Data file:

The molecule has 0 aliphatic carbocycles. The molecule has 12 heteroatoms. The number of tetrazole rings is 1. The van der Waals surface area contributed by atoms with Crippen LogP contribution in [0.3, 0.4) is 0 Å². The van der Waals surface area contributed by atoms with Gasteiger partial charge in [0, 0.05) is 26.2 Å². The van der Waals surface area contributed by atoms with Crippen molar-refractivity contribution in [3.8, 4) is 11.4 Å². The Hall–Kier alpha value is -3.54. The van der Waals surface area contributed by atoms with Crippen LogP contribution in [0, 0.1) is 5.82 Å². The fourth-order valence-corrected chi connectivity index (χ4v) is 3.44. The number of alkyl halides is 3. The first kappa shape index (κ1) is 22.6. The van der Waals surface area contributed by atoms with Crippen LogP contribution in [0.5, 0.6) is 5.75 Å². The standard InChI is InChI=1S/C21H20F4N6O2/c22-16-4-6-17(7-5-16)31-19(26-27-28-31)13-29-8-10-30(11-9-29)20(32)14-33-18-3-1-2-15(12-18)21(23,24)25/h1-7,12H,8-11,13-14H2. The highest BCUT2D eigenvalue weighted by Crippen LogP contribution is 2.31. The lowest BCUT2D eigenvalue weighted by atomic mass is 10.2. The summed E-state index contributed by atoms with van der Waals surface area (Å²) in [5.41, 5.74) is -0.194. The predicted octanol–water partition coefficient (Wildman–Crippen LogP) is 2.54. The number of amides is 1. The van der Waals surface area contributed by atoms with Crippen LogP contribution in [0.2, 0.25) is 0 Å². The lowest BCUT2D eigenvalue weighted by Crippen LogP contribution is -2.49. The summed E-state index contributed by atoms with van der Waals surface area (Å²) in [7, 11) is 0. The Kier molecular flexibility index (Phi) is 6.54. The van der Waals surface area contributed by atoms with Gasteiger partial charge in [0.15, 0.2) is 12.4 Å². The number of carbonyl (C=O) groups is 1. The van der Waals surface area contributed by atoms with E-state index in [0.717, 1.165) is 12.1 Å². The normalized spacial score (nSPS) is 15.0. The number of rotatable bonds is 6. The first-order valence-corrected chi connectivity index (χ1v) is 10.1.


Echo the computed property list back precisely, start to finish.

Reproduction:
The molecule has 0 aliphatic carbocycles. The molecule has 12 heteroatoms. The number of tetrazole rings is 1. The van der Waals surface area contributed by atoms with Crippen LogP contribution in [0.3, 0.4) is 0 Å². The van der Waals surface area contributed by atoms with Gasteiger partial charge in [0, 0.05) is 26.2 Å². The van der Waals surface area contributed by atoms with Crippen molar-refractivity contribution in [3.8, 4) is 11.4 Å². The Hall–Kier alpha value is -3.54. The van der Waals surface area contributed by atoms with Crippen LogP contribution in [0, 0.1) is 5.82 Å². The fourth-order valence-corrected chi connectivity index (χ4v) is 3.44. The number of alkyl halides is 3. The first kappa shape index (κ1) is 22.6. The van der Waals surface area contributed by atoms with Crippen LogP contribution in [0.5, 0.6) is 5.75 Å². The standard InChI is InChI=1S/C21H20F4N6O2/c22-16-4-6-17(7-5-16)31-19(26-27-28-31)13-29-8-10-30(11-9-29)20(32)14-33-18-3-1-2-15(12-18)21(23,24)25/h1-7,12H,8-11,13-14H2. The highest BCUT2D eigenvalue weighted by Crippen LogP contribution is 2.31. The lowest BCUT2D eigenvalue weighted by atomic mass is 10.2. The summed E-state index contributed by atoms with van der Waals surface area (Å²) in [5.41, 5.74) is -0.194. The predicted octanol–water partition coefficient (Wildman–Crippen LogP) is 2.54. The number of amides is 1. The van der Waals surface area contributed by atoms with Crippen LogP contribution in [0.2, 0.25) is 0 Å². The lowest BCUT2D eigenvalue weighted by Crippen LogP contribution is -2.49. The summed E-state index contributed by atoms with van der Waals surface area (Å²) in [7, 11) is 0. The Kier molecular flexibility index (Phi) is 6.54. The van der Waals surface area contributed by atoms with Gasteiger partial charge in [0.15, 0.2) is 12.4 Å². The number of carbonyl (C=O) groups is 1. The van der Waals surface area contributed by atoms with E-state index in [0.717, 1.165) is 12.1 Å². The normalized spacial score (nSPS) is 15.0. The number of rotatable bonds is 6. The first-order valence-corrected chi connectivity index (χ1v) is 10.1.